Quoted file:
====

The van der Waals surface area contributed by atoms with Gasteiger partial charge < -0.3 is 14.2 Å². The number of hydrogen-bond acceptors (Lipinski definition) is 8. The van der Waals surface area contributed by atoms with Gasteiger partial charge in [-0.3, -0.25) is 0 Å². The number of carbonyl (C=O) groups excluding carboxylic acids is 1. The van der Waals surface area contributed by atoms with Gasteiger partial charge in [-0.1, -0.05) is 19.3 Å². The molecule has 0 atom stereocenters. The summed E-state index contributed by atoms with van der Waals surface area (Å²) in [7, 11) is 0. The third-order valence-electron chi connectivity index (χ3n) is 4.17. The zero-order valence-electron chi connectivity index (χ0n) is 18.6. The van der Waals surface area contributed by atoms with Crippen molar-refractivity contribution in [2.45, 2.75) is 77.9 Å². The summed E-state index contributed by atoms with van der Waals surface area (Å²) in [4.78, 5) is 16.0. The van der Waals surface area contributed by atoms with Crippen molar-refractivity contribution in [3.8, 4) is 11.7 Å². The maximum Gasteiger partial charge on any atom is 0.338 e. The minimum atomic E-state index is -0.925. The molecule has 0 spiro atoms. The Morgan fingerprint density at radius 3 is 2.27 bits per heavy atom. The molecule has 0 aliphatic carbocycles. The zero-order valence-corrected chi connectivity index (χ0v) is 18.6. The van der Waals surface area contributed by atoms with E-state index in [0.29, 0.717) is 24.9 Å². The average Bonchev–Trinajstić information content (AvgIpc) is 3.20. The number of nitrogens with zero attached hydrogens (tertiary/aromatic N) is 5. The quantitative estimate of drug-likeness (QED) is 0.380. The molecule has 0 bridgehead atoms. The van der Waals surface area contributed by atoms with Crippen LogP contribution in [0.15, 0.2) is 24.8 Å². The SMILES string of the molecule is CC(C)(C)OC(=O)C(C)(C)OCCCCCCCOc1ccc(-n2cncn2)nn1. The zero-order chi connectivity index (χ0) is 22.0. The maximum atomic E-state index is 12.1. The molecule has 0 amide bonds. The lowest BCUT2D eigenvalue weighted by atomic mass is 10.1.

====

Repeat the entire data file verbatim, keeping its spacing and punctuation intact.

The van der Waals surface area contributed by atoms with Gasteiger partial charge < -0.3 is 14.2 Å². The number of hydrogen-bond acceptors (Lipinski definition) is 8. The van der Waals surface area contributed by atoms with Gasteiger partial charge in [-0.3, -0.25) is 0 Å². The number of carbonyl (C=O) groups excluding carboxylic acids is 1. The van der Waals surface area contributed by atoms with Gasteiger partial charge in [-0.1, -0.05) is 19.3 Å². The molecule has 0 atom stereocenters. The summed E-state index contributed by atoms with van der Waals surface area (Å²) in [7, 11) is 0. The third-order valence-electron chi connectivity index (χ3n) is 4.17. The zero-order valence-electron chi connectivity index (χ0n) is 18.6. The van der Waals surface area contributed by atoms with Crippen molar-refractivity contribution in [2.45, 2.75) is 77.9 Å². The summed E-state index contributed by atoms with van der Waals surface area (Å²) in [4.78, 5) is 16.0. The van der Waals surface area contributed by atoms with Crippen molar-refractivity contribution in [3.8, 4) is 11.7 Å². The maximum Gasteiger partial charge on any atom is 0.338 e. The minimum atomic E-state index is -0.925. The molecule has 0 spiro atoms. The Morgan fingerprint density at radius 3 is 2.27 bits per heavy atom. The molecule has 0 aliphatic carbocycles. The zero-order valence-corrected chi connectivity index (χ0v) is 18.6. The van der Waals surface area contributed by atoms with E-state index in [0.29, 0.717) is 24.9 Å². The average Bonchev–Trinajstić information content (AvgIpc) is 3.20. The number of nitrogens with zero attached hydrogens (tertiary/aromatic N) is 5. The quantitative estimate of drug-likeness (QED) is 0.380. The molecule has 0 bridgehead atoms. The van der Waals surface area contributed by atoms with Crippen LogP contribution in [0.15, 0.2) is 24.8 Å². The SMILES string of the molecule is CC(C)(C)OC(=O)C(C)(C)OCCCCCCCOc1ccc(-n2cncn2)nn1. The zero-order chi connectivity index (χ0) is 22.0. The maximum atomic E-state index is 12.1. The molecule has 0 amide bonds. The lowest BCUT2D eigenvalue weighted by atomic mass is 10.1.